The Sisters Brothers

I see Patrick deWitt’s brilliant book as ‘Pulp Fiction’ meet Annie Proulx!  It has cowboys, Indians, gold, prospectors (I’ve never read or seen a movie with prospectors so I kept visualising Stinky Pete in my head!) and murders and dodgy deals aplenty.  The story is set in 1851 and tells the story of Charlie and Eli Sisters, two notorious hit-men working for a man known only as the Commodore.

Their story is told through the younger brother, Eli’s eyes.  Eli is by far the better narrator as he isn’t as bent on destruction and killing as his brother.  Through Eli’s eyes, we see how the life they live is impacting on all those around them and we feel and hear Eli’s regrets and yearning for a better, simpler life.  The two brothers are alike in so many way but also poles apart, and like all siblings, they bicker with each other.  These petty arguments add some light, comic relief to what is otherwise a grim, dark story.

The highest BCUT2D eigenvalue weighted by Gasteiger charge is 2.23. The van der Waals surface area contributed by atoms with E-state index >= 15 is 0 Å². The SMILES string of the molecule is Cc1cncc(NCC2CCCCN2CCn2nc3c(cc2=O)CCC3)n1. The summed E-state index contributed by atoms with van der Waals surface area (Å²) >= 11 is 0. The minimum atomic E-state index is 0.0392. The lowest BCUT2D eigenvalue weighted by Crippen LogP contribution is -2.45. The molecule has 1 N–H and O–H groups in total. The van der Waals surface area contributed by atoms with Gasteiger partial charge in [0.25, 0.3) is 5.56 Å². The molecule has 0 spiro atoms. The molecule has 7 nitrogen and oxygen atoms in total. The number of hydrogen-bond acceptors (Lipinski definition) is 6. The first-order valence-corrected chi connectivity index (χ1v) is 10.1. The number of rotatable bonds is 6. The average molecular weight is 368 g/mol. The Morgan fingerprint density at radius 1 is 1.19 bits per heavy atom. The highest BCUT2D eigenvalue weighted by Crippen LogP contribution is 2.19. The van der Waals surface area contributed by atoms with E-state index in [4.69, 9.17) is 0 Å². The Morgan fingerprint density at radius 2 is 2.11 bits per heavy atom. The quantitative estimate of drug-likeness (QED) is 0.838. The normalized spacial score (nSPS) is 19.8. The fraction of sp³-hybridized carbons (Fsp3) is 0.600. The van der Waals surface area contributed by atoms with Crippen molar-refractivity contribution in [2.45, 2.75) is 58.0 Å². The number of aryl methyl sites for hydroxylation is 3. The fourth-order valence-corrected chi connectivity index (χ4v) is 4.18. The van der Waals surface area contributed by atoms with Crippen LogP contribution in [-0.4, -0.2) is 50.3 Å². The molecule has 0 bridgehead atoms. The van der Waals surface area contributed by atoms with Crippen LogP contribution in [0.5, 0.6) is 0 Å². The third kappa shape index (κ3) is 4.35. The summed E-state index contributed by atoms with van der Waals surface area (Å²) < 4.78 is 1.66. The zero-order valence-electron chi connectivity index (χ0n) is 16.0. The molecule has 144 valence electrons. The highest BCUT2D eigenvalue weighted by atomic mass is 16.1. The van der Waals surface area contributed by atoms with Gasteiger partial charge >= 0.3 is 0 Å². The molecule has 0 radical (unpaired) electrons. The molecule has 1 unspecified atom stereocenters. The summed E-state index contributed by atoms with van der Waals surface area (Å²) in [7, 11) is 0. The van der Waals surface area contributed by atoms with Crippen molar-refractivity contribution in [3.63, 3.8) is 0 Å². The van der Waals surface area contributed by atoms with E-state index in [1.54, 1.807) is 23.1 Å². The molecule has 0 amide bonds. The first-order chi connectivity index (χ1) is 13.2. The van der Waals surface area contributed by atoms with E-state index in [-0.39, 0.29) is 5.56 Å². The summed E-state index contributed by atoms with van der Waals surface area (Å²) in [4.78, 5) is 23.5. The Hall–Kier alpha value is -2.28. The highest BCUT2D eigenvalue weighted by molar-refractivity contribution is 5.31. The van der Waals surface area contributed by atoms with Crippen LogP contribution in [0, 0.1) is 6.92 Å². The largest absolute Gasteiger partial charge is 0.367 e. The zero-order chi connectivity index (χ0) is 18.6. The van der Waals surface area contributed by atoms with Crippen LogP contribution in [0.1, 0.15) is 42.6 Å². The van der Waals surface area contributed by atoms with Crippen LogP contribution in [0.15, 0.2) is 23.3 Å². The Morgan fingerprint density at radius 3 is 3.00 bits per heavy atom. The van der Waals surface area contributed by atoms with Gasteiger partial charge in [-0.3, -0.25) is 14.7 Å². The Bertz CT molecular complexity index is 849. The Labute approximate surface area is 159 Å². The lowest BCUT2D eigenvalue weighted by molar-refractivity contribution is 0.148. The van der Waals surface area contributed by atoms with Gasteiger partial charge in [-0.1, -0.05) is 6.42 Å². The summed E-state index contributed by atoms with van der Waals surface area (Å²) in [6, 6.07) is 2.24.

Charlie poured me a drink, when normally we pour own own, so I was prepared for bad news when he said it: ‘I’m to be lead man on this one, Eli.’

‘Who says so?’

‘Commodore says so.’

I drank my brandy. ‘What’s it mean?’

‘It means I am in charge.’

‘What’s it mean about money?’

‘More for me.’

‘My money, I mean. Same as before?’

‘It’s less for you.’

‘I don’t see the sense in it.  It doesn’t make sense.’

‘Well, it does.’

He poured me another drink and I drank it.

‘It’s bad business…  and stop pouring for me like I’m an invalid.’  I took the bottle away and asked about the specifics of the job.”

I loved this book and really felt like I’d stepped back in time.  Their way of life was exhausting and I’m surprised anyone survived this cruel,’ wild west’ era.  Eli Sisters is a great character as are his brother and the other characters we meet in the book, including the elusive prospector, Herman Kermit Warm, who is their current ‘job.’  If you haven’t yet met the Sisters brothers, I urge you to do so pretty pronto!  You won’t be disappointed…